Embassy personnel do not pay any direct taxes. Duty-free payment on imported items terminates 3 months after the arrival at post for A&T personnel. In exceptional circumstances, i.e., if HHE does not arrive within the 3-month period, this ruling is waived. Any packages or parcels received through the post office for A&T personnel after the 3-month period are liable for examination and any duty assessed on such items. During their tour of duty, sales of personal property by American personnel are permitted within Department of State regulations. It is forbidden to give duty-free items (including liquor and tobacco) to persons not entitled to duty-free privileges. Diplomatic personnel may import two personally owned vehicles duty free, A&T staff one, although there is a possibility to waive this restriction on a case-by-case basis.

All employees are eligible to claim quarterly value added tax (VAT) refunds throughout their stay. There are various restrictions and specific procedures concerning VAT refunds. The general rate of VAT is 18%, although it varies according to type of product. Refunds of duty paid on gasoline is available but restricted to purchases made from the embassy's "designated" service station only.

Recommended Reading Last Updated: 10/28/2003 8:59 AM

These titles are provided as a general indication of the material published on this country. The Department of State does not endorse unofficial publications.
Discovery Guide on Malta; Attard, Joseph.
The Battle of Malta. William Kimber: London, 1980.
Blouet, Brian. The Story of Malta. Progress Press: Malta, 1992.
Bradford, Ernle. The Great Siege: Malta 1565. Penguin: 1974.
Bradford, Ernle. The Shield and the Sword. Hodder & Stoughton: London, 1981.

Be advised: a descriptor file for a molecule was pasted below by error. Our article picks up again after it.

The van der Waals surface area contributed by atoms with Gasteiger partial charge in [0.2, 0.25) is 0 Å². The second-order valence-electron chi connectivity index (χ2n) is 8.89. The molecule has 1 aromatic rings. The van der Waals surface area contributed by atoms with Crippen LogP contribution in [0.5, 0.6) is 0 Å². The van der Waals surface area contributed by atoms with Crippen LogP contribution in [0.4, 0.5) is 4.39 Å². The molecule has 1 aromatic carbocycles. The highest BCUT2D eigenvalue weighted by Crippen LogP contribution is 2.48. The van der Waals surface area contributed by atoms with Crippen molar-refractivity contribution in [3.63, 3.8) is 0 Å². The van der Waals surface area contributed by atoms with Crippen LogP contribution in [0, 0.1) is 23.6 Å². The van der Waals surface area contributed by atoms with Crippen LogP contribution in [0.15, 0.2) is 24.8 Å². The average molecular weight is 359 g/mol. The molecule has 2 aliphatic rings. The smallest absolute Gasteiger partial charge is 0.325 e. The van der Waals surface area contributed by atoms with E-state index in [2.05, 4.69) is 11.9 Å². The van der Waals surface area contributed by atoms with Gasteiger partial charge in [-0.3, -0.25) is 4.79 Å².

Clews, Hilary. The Malta Year Book. De La Salle Brothers Publication: Malta (published annually).
Douglas Hamilton, Lord James. The Air Battle of Malta: The Diaries of a Fighter Pilot. Mainstream: Edinburgh, 1981.
Elliot, Peter. The Cross and The Ensign: A Naval History of Malta 1798-1979. Collins: Glasgow, 1980.
Hughes, Quentin. Malta-A Guide to the Fortifications. Progress Press: Valletta, 1992.
Montserrat, Nicholas. The Kappilan of Malta. Cassell: London, 1973.
Vella, Philip. Blitzed But Not Beaten. Progress Press: Malta, 1985.

Local Holidays Last Updated: 10/28/2003 9:00 AM

Local holidays observed at the Embassy (check Post Profiles for current information)

St. Paul's Shipwreck - February 10
St. Joseph - March 19
Freedom Day - March 31
Good Friday -Friday before Easter Sunday
Malta Labor Day - May 1
Anniversary of 1919 Riot (Sette Giugno) - June 7
St. Peter and St. Paul - June 29
Feast of the Assumption - August 15
Our Lady of Victories - September 8
Independence Day - September 21
Immaculate Conception - December 8
Republic Day - December 13

Adapted from material published by the U.S. Department of State. While some of the information is specific to U.S. missions abroad, the post report provides a good overview of general living conditions in the host country for diplomats from all nations.